Planting a Portuguese laurel hedge – preparation and how-to (the ultimate step-by-step guide)

portuguese laurel hedge planting

Portuguese laurel (Prunus lusitanica) is the hedging shrub that gardening legend Monty Don called ‘superior in every way’ to the cherry (or English) laurel, its main rival for hedge glory. Still, if you own or are planting a Portuguese laurel hedge, this doesn’t mean it’ll sprout up whatever you do – some forward planning and a little thought is needed.

I’d love to bring you all my experience and knowledge as a tree and plant expert (and a smattering of scientific research) to take the pain out of the process – so you’ll know what to do and how to do it.

Planting a hedge isn’t something you want to get wrong – it’s imperative that they all grow and survive – or it won’t look good at all. So how is Portuguese laurel hedge planted?

Portuguese laurel hedges are best planted between late autumn and late winter. A spacing of 50-100cm between each laurel is appropriate, depending on how quickly a dense hedge is required. Planting young bare-root plants is less expensive and usually more successful.

Portuguese laurel hedge


What’s the best time to plant a Portuguese laurel hedge?

While Portuguese laurel can be planted at any time of year, it is much more likely to be successful if planted between late autumn and late winter, when the ground is cool and moist and less likely to dry out. This gives the shrub time to establish its roots before the growing season begins.

It does depend on what form you’re buying the plants in though (rootballed, bare-root or in containers). More on that further down in this article.

Of course, summer is the time that many of us gardeners feel like planting a hedge – who wouldn’t prefer to do this job in the sunshine? The big thing here is that you’ll need to water much more often – especially as the laurel navigates the tricky transplanting period when transplant shock can occur (read more about transplant shock in Portuguese laurel).

Particularly if planting in summer, I’d invest in a soaker hose (a hose that leaks water along its length, rather than just out of the end) that will be ready to go as soon as the hedge is in the ground – or be ready to carry a bucket of water to each plant every day or two unless there’s a proper rain.

How long does it take to grow a Portuguese laurel hedge? What’s its growth rate?

Portuguese laurel is, happily, a fairly fast-growing hedge – putting on about 18 inches per year. It will do this in full sun or shade, and in most soils, including acid and alkaline pH’s – even tolerating chalk, which its rival cherry laurel doesn’t take well to.

It might put on more than 18 inches a year – 2 feet per year isn’t that uncommon. But from the table below, you’ll see that it’ll be a short time until you have a rather tall hedge. Portuguese laurel can be grown as a standalone evergreen tree, and will routinely reach 25 feet in total height, or even more – so be aware that this shrub (like most) will require pruning to stop it from becoming too tall.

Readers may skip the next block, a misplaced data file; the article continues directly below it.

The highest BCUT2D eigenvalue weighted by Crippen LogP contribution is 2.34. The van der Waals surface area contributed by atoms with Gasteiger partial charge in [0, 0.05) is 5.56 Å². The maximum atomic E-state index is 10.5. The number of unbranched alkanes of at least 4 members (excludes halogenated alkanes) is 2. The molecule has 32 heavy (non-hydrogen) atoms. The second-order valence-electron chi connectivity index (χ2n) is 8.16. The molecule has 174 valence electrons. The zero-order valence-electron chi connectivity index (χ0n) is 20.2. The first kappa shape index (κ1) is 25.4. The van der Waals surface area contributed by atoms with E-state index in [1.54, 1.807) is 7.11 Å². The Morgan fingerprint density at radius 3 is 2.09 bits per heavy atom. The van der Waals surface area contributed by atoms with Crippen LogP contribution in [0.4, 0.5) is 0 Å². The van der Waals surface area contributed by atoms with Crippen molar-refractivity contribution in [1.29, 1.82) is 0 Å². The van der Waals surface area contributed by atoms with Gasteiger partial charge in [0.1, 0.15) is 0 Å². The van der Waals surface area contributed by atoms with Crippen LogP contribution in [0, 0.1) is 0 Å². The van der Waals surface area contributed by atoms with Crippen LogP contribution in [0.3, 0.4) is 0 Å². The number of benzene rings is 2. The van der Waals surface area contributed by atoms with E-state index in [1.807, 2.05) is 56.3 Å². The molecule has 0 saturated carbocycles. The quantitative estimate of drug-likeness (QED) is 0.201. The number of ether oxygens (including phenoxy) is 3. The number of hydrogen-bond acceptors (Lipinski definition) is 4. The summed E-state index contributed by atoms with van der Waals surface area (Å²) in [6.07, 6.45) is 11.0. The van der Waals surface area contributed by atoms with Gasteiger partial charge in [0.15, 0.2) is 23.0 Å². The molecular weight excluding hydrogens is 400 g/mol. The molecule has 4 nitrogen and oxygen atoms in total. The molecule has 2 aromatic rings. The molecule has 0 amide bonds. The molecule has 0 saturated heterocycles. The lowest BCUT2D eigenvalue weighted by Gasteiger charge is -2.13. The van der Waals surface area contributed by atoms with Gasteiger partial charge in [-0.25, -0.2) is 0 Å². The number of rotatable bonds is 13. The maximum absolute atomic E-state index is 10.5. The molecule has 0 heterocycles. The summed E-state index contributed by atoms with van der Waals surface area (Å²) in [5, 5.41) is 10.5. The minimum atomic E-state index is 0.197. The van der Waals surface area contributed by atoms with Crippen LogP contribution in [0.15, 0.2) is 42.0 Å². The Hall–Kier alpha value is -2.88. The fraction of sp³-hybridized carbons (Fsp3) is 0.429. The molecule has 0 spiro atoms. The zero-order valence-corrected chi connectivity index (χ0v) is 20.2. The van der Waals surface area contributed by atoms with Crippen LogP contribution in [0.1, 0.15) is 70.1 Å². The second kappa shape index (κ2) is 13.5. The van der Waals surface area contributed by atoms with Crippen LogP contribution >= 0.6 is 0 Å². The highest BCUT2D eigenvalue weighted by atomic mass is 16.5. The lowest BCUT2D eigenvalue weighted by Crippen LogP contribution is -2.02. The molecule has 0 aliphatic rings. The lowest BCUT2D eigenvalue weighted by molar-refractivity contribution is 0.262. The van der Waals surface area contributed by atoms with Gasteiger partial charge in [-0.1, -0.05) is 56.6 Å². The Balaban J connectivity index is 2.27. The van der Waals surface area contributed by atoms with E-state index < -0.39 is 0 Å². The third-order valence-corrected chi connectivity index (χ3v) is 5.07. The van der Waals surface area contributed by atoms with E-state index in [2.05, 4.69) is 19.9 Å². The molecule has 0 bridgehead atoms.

Portuguese laurel age (years since planting)Expected increase in height since planting
11 foot 6 inches (46cm)
23 feet (91cm)
34 feet 6 inches (137cm)
46 feet (182cm)
57 feet 6 inches (229cm)
Portuguese laurel growth rate and height increase over time, assuming 18 inches of height gain per year

How far apart should I plant Portuguese laurel?

Consensus varies among gardeners as to whether you should plant 2 per metre (50cm apart) or if you should be spacing them out further (100cm apart, or one per metre). It comes down to timescale -planting them more closely together will create a closed screen in less time, but the plant is more than capable of closing a 1m gap.

The more you space them out, the less you’ll spend on them and the less water they’ll require. They’re also going to be less likely to develop fungal illness such as powdery mildew, or shot hole diseases, which are caused by a variety of organisms (read more about Portuguese laurel pests and diseases here – you should probably know about vine weevil in particular).

So if you want a privacy screen or windbreak to be there in 2 or 3 years, go for 50cm apart. If you’re playing the long game, I recommend 1 metre spacing.

You’ll be planting the first laurel about 25cm (1 foot or so) from the end of the row.

Length of hedge required (metres)Approx. number of Portuguese laurel required (50cm spacing)Approx. number of Portuguese laurel required (100cm spacing)
50cm can be chosen depending on whether you need a privacy screen or windbreak quickly – but 100cm spacing may be better in the long run. This assumes you plant the first plant at each end 25cm from the end of the space that you’re trying to hedge.

Remember though – always buy one or two extra plants when making a hedge, in case one gets damaged or looks diseased or unwell when you’re all ready to plant.

Buying Portuguese laurel – bare root, rootballed or containerised?

Most experts recommend starting a hedge with bare root trees – the roots have all the soil shaken off them. Typically these are the smallest and youngest that are available, and the cheapest. Although it’s tempting to buy larger plants, with the idea that your hedge will look like a hedge much sooner, bare-root trees will often overtake them and look better in the long run. There are pros and cons though.

FormBare rootRootballedIn container
DescriptionRoots trimmed and soil shaken looseRoots and soil wrapped in hessian sack and tied up with twineRoots in a pot
Planting timeEarly winter to early springEarly winter to early springAutumn/winter ideal, but can be planted in spring/summer